Local Dollars Stay in Community
When you spend your money locally, that money stays in the community. It doesn’t get sent to a CEO’s bank account offshore, it goes into my pocket, or into the pocket of the producer. Then we spend it, locally of course. This effect multiplies many many times. Money spent at home stays at home and helps to build our own communities.
Support Your Farmer
Your farmer works hard all year round to grow food for you. Don’t abandon her in the winter months. That’s when her cash flow is the lowest, and when she is planning for the next season. She needs to know that you will buy her cabbage all winter long, or else she won’t grow it. If you buy it, she will grow it!
Your farmer is most likely supporting a family, or maybe dreams of leaving her part-time job to full-time farm. Your continued patronage through the winter shows her that the community is ready to buy locally year-round, and may allow her to take that risk to expand or build a storage unit, or to try some spinach in a low tunnel over the winter.
Your farmer wants to grow more for you! Let her do that, by buying what she has to offer now. Make it known that you want local food.
And in the summer, set aside a Saturday or two to preserve the bounty of the season. Freezing, canning, pickling—whatever you choose to do, make it a priority. Let your farmer know the week ahead of time that you need a case of tomatoes, or cucumbers, and he will set them aside for you, and give you a great price.
Know Your Food Workers
The recent LA Times article about agricultural workers in Mexico was a shocking wake-up call. I wasn’t surprised at what it revealed about labor practices, though. Even in this country, some of our largest farms mistreat their workers. Low pay and long hours are rampant in the industry. Most farms employ undocumented workers, because Americans don’t want the work. This may be true even at a farm local to you.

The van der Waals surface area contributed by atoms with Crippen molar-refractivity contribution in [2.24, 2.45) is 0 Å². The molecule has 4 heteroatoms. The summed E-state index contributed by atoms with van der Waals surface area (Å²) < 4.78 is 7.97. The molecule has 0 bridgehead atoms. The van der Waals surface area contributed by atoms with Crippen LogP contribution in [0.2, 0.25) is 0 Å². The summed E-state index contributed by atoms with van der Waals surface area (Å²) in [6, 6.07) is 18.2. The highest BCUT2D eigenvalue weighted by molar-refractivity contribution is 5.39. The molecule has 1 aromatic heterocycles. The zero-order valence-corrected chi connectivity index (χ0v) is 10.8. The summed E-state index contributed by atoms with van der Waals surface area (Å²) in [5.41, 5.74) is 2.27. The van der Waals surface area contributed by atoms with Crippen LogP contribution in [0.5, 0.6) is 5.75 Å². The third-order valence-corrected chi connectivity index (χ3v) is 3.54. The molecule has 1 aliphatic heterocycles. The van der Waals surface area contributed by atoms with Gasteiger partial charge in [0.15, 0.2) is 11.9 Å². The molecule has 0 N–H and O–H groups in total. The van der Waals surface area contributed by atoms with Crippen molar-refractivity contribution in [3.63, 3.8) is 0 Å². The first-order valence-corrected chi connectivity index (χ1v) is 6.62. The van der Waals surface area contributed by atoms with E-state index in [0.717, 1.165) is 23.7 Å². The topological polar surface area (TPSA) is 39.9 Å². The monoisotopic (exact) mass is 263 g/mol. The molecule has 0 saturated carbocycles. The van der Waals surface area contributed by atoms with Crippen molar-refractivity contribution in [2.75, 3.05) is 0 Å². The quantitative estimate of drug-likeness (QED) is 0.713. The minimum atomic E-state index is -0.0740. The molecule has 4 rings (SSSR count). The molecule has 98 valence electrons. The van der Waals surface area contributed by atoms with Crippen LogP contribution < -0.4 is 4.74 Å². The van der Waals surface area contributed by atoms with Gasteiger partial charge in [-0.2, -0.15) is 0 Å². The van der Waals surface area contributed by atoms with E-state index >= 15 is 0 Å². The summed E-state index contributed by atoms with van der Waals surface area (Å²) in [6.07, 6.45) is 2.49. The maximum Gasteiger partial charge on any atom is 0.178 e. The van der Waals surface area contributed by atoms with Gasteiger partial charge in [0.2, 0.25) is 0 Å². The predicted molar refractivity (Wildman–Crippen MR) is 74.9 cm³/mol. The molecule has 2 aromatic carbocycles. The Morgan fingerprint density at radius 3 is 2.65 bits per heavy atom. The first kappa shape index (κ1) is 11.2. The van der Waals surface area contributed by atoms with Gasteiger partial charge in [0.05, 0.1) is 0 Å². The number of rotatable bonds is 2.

But at least you can easily find out. It may be near impossible to get a straight answer on the labor conditions behind a tomato you find at the grocery store. But a farmer at the market should be able to tell you, without hesitation, how his laborers are treated.
At our farm, we have apprentices, local workers, and H2A workers from Jamaica. They are all paid far above the minimum wage, and work hours that are long, but are not impossible. Most workers come back year after year, and feel sufficiently compensated. You can read their bios on our website, and talk them at our farmers market. We know whose hands picked those tomatoes, and we know they aren’t been mistreated.
Can you say the same about that tomato at the store in January?
Eat Local 2015
We understand that local food is sometimes more expensive, or can be harder to find. It doesn’t have to be a hard and fast rule (though we’d like it to be). But make eating locally a goal as much as you can — whether that means foregoing those tomatoes in the winter, or trying that kohlrabi at the market, or preserving some tomatoes from August — and you will find that rewards outweigh the difficulty. So, in 2015, eat local year round!